Peptide arrays are powerful tools for the investigation of protein-protein and drug-protein interactions. Screening peptides for potentially active compounds with peptide arrays is a very convenient method for basic and applied research such as drug development. We describe here some of the principles and applications of peptide macroarrays.
For peptide-based drug design, with peptide microarrays it is possible to screen a high number of peptides on a small chip. However, due to the miniscule amounts of peptides synthesized directly on chips, and because of interactions of the peptides with the chip surface, this approach has is sometimes be difficult and unreliable. These disadvantages can be overcome using peptide macroarrays on cellulose membranes. These are useful for screening on the solid phase as well as investigation off the peptides in solution-phase assays. Cellulose membranes are porous, hydrophilic, flexible and stable in organic as well as aqueous solvents. These properties make cellulose paper very useful for biochemical and biological studies in aqueous as well as in organic media and are a major reason why cellulose is still the most widely used material for macroarray membranes.
Depending on the purpose of the screening, different array formats can be generated. The maximum size of that array would be about 8 cm x 13 cm. The standard size of the spots containing peptides is between 1 and 2 mm in diameter (small spots). We offer the synthesis of up to 1400 peptides per membrane. For solution assays, we synthesize the peptides in spots with a diameter of 5-7 mm (large spots) with about 110 peptides per membrane. In this section, we present some array techniques to screen for active peptides on the membrane.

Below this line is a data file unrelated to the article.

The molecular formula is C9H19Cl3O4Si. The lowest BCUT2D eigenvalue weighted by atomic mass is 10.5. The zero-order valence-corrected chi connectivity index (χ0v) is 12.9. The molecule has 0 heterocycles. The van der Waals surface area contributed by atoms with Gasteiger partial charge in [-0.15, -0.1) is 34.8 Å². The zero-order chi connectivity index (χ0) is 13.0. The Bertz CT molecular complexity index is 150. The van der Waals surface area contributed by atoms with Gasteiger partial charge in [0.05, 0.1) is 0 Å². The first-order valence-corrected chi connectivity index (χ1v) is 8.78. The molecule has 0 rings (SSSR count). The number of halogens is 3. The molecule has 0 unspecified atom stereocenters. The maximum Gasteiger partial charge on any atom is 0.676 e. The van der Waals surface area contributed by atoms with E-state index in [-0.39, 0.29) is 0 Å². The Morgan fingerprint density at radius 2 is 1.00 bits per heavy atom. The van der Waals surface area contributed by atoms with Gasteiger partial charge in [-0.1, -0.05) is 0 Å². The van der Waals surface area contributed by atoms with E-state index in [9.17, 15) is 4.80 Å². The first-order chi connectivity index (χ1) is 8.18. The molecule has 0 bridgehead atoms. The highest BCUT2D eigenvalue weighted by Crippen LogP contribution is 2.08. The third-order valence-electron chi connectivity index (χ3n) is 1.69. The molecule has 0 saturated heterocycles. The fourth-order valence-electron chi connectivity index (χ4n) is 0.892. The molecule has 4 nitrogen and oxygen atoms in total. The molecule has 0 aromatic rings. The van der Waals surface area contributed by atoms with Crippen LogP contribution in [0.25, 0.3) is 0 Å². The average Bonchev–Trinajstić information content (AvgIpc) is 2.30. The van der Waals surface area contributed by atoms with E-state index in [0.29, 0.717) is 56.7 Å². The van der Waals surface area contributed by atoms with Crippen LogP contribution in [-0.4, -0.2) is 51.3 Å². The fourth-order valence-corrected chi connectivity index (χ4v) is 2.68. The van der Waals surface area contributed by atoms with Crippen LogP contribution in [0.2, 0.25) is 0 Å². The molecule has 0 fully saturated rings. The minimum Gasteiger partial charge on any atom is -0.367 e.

Epitope Mapping (Peptide Scan)
Epitope mapping is a very useful method for screening a known protein sequence for biologically active regions (e.g. epitopes for antibody binding or regions for kinase activity). The peptide sequences are generated by shifting a frame with a distinct peptide length over a protein sequence of interest. A peptide length between 10 and 15 amino acids is commonly used. Shifting of the frame between 1 and 3 amino acids is recommended; the smaller the shift the more precise will be localization of the binding region.
Substitution Analysis (Replacement Analysis, Mutational Analysis)
Substitution analyses are used for investigation of the importance of amino acids and their possible exchanges in a known peptide sequence. The sequence of peptides in this array will be generated by successive systematic substitution of each amino acid by other amino acids or building blocks of interest. Our standard substitution analysis will be performed by the systematic exchange of all positions in the known peptide sequence by all 20 common amino acids.
On demand, we would also perform substitution analyses by using non-natural amino acids or other organic building blocks. The number of peptides on the array is dependent on the starting length of the parent (wild-type) peptide, and the number of amino acids/building blocks used for the substitution.
Truncation Analysis (Length scan)
To investigate the minimum possible length of an active peptide while maintaining activity, variations of the peptide sequence are synthesized by systematic shortening by one amino acid residue at each step from the C-terminus, N-terminus, and both termini simultaneously. The number of peptides on the array is dependent on the starting length of the parent (wild-type) peptide.
Random Peptide Library